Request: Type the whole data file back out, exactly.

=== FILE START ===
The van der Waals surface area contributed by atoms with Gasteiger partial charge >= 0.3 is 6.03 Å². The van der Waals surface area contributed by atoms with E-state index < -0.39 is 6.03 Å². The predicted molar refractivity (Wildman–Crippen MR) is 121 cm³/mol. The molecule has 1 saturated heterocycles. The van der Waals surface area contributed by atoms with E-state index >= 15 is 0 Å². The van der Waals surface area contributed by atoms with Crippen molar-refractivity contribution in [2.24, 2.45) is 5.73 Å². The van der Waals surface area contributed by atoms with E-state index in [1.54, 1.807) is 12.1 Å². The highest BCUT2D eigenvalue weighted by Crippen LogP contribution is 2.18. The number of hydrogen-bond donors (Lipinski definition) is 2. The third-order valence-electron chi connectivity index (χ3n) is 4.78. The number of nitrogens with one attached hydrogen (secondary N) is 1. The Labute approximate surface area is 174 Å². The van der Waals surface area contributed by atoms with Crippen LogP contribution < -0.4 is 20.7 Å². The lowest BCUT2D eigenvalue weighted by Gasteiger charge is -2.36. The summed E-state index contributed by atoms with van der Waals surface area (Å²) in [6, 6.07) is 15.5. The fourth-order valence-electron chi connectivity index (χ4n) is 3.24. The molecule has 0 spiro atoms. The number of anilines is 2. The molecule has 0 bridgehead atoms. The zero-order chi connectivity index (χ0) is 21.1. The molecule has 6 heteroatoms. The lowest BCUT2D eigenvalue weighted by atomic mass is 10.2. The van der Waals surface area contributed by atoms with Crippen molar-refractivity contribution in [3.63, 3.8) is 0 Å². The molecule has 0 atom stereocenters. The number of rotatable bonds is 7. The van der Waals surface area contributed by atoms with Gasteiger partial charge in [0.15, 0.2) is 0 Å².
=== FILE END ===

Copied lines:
The van der Waals surface area contributed by atoms with Gasteiger partial charge >= 0.3 is 6.03 Å². The van der Waals surface area contributed by atoms with E-state index < -0.39 is 6.03 Å². The predicted molar refractivity (Wildman–Crippen MR) is 121 cm³/mol. The molecule has 1 saturated heterocycles. The van der Waals surface area contributed by atoms with E-state index >= 15 is 0 Å². The van der Waals surface area contributed by atoms with Crippen molar-refractivity contribution in [2.24, 2.45) is 5.73 Å². The van der Waals surface area contributed by atoms with E-state index in [1.54, 1.807) is 12.1 Å². The highest BCUT2D eigenvalue weighted by Crippen LogP contribution is 2.18. The number of hydrogen-bond donors (Lipinski definition) is 2. The third-order valence-electron chi connectivity index (χ3n) is 4.78. The number of nitrogens with one attached hydrogen (secondary N) is 1. The Labute approximate surface area is 174 Å². The van der Waals surface area contributed by atoms with Crippen LogP contribution < -0.4 is 20.7 Å². The lowest BCUT2D eigenvalue weighted by Gasteiger charge is -2.36. The summed E-state index contributed by atoms with van der Waals surface area (Å²) in [6, 6.07) is 15.5. The fourth-order valence-electron chi connectivity index (χ4n) is 3.24. The molecule has 0 spiro atoms. The number of anilines is 2. The molecule has 0 bridgehead atoms. The zero-order chi connectivity index (χ0) is 21.1. The molecule has 6 heteroatoms. The lowest BCUT2D eigenvalue weighted by atomic mass is 10.2. The van der Waals surface area contributed by atoms with Crippen molar-refractivity contribution in [3.63, 3.8) is 0 Å². The molecule has 0 atom stereocenters. The number of rotatable bonds is 7. The van der Waals surface area contributed by atoms with Gasteiger partial charge in [0.15, 0.2) is 0 Å².